14. Devin-- I appreciate the honesty and clarity of everything you posted. Especially this:"... we must stand on the shoulders of those who helped create our community for what it is today. We need to not regurgitate their teachings but to make them our own and give our own take on them. Ladies and gentlemen the truth is Z is not the future but that her body of work did a lot of good for a lot of people. We don’t have to take the exclusionary separatist practices but we can draw on her experiences to create our own rites and practices. We need to figure out our own way of working these mysteries." is the message I feel many were hoping would be understood. Particularly the Last Sentence. this has seemed most logical to me from the beginning. No one is asking transfolk to refrain from creating their own beautiful and healing rituals;there are a number of ethical, experienced clergy from all paths who would be honored to co-create and conduct such a thing! I agree with the person who said something like "why would I want to go into something where I am not appreciated?" I would ask transfolk to bring your own energy, your own medicine, your own healing and mysteries which are profound and unique to trans history and experience to make a ritual. The encouragement and love of everyone would support that to the utmost! Can there be any better argument for your own validity than creating in love for the healing of transwomen? have what you like, multiple rituals, maybe some for transmen, some for transwomen, invite cis-folk if you like, or if you don't, just make it yours!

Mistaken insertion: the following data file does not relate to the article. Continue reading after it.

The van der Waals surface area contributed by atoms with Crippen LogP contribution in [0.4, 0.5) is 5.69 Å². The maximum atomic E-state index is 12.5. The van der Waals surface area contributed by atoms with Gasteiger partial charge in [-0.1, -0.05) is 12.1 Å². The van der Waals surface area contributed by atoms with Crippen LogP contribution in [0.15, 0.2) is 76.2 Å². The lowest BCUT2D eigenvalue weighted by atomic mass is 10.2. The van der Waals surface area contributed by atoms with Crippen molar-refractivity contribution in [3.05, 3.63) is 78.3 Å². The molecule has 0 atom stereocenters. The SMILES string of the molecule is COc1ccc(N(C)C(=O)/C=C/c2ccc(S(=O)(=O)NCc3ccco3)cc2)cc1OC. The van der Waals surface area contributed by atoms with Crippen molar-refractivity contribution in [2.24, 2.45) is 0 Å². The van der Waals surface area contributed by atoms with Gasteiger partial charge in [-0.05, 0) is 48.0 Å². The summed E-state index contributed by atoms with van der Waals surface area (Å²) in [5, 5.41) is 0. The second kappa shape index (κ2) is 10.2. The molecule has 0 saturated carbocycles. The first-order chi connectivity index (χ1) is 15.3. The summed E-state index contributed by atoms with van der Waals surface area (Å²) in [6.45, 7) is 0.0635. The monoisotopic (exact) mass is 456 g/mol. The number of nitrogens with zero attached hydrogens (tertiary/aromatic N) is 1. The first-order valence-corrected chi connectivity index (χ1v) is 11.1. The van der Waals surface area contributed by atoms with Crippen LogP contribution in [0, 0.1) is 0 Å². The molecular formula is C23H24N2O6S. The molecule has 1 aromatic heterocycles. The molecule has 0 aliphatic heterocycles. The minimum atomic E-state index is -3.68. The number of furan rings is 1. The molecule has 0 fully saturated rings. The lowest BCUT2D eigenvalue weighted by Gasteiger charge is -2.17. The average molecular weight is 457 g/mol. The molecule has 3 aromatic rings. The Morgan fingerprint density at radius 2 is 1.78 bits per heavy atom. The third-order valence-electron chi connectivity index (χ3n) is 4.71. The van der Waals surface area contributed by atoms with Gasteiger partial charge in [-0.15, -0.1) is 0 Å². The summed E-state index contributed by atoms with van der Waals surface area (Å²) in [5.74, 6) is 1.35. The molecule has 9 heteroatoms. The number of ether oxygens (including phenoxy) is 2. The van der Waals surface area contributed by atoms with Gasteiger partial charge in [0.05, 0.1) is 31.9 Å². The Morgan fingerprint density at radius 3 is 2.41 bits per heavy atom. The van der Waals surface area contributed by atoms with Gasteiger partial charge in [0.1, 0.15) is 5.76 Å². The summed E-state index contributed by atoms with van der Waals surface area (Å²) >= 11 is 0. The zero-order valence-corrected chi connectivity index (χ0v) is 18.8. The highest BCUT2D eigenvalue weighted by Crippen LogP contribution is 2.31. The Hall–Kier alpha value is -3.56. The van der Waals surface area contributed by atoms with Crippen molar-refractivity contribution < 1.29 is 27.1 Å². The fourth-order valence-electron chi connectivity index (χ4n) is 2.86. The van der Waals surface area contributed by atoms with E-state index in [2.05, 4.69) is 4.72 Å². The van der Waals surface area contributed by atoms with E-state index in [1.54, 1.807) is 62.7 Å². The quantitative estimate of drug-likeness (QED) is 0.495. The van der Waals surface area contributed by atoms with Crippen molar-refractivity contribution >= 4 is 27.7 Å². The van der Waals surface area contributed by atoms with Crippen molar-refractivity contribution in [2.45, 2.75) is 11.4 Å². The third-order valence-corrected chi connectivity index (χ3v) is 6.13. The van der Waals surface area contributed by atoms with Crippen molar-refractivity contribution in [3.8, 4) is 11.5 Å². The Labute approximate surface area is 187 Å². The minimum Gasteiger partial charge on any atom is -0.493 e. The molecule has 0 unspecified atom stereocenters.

In the words of poet June Jordan: "WE are the Ones we've been Waiting for." Devin is right; take up the banner and be the kind of leaders you believe should lead. The strange energy which started this whole thing can be transformed, but only by trans and their allies. Be couragous and lead with love instead of remnants of anger or focusing on former mis-deed/understandings,etc. The pain felt last year, the confusion this year, is all real and valid. It has been acknowledged, has brought forward courage from many sources, and will not be forgotten. let's go forward in love, as Glenn likes to sing "Give yourself to Love if love is what you're after". Are we after love? or more pain? This is your chance transfolk, carpe diem. Devin- I think you do "get it.

    1. Nistree, the reason this is a serious issue came to pass at Pagan Spirit Gathering this summer - at PSG there were four main, community-building rites. Two rites for the whole community, regardless of gender, and two single gender rites at the same time. One of the single-gender rites was for all self-identified men. The other was written and performed by Z Budapest's student, Ruth Barrett, designed for and given for cissexual women only. Transsexual women, in case you have not noticed, were pointedly excluded from the gendered rites with no recourse.

      In the words of another poet, Dee Snyder, "We're not gonna take it anymore."